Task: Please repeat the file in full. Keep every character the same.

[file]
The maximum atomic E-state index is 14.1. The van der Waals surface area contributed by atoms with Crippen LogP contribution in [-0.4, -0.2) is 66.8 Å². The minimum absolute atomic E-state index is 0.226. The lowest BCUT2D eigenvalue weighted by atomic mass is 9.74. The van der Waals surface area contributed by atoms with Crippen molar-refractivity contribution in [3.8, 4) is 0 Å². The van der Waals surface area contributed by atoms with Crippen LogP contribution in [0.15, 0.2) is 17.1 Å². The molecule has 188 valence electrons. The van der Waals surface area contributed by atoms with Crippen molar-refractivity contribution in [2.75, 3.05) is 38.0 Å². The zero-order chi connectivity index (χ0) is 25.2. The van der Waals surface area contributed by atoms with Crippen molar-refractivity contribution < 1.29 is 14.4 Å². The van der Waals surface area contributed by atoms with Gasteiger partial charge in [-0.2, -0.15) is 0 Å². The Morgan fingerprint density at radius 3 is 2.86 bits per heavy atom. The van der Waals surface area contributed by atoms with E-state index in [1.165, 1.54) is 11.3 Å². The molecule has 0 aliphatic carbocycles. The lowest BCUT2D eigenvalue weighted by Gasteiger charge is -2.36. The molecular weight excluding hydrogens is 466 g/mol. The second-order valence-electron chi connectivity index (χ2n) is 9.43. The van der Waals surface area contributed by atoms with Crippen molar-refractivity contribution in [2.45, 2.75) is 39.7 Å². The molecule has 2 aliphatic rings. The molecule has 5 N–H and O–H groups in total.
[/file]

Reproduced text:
The maximum atomic E-state index is 14.1. The van der Waals surface area contributed by atoms with Crippen LogP contribution in [-0.4, -0.2) is 66.8 Å². The minimum absolute atomic E-state index is 0.226. The lowest BCUT2D eigenvalue weighted by atomic mass is 9.74. The van der Waals surface area contributed by atoms with Crippen molar-refractivity contribution in [3.8, 4) is 0 Å². The van der Waals surface area contributed by atoms with Crippen LogP contribution in [0.15, 0.2) is 17.1 Å². The molecule has 188 valence electrons. The van der Waals surface area contributed by atoms with Crippen molar-refractivity contribution in [2.75, 3.05) is 38.0 Å². The zero-order chi connectivity index (χ0) is 25.2. The van der Waals surface area contributed by atoms with Crippen molar-refractivity contribution < 1.29 is 14.4 Å². The van der Waals surface area contributed by atoms with Gasteiger partial charge in [-0.2, -0.15) is 0 Å². The Morgan fingerprint density at radius 3 is 2.86 bits per heavy atom. The van der Waals surface area contributed by atoms with E-state index in [1.165, 1.54) is 11.3 Å². The molecule has 0 aliphatic carbocycles. The lowest BCUT2D eigenvalue weighted by Gasteiger charge is -2.36. The molecular weight excluding hydrogens is 466 g/mol. The second-order valence-electron chi connectivity index (χ2n) is 9.43. The van der Waals surface area contributed by atoms with Crippen molar-refractivity contribution in [2.45, 2.75) is 39.7 Å². The molecule has 2 aliphatic rings. The molecule has 5 N–H and O–H groups in total.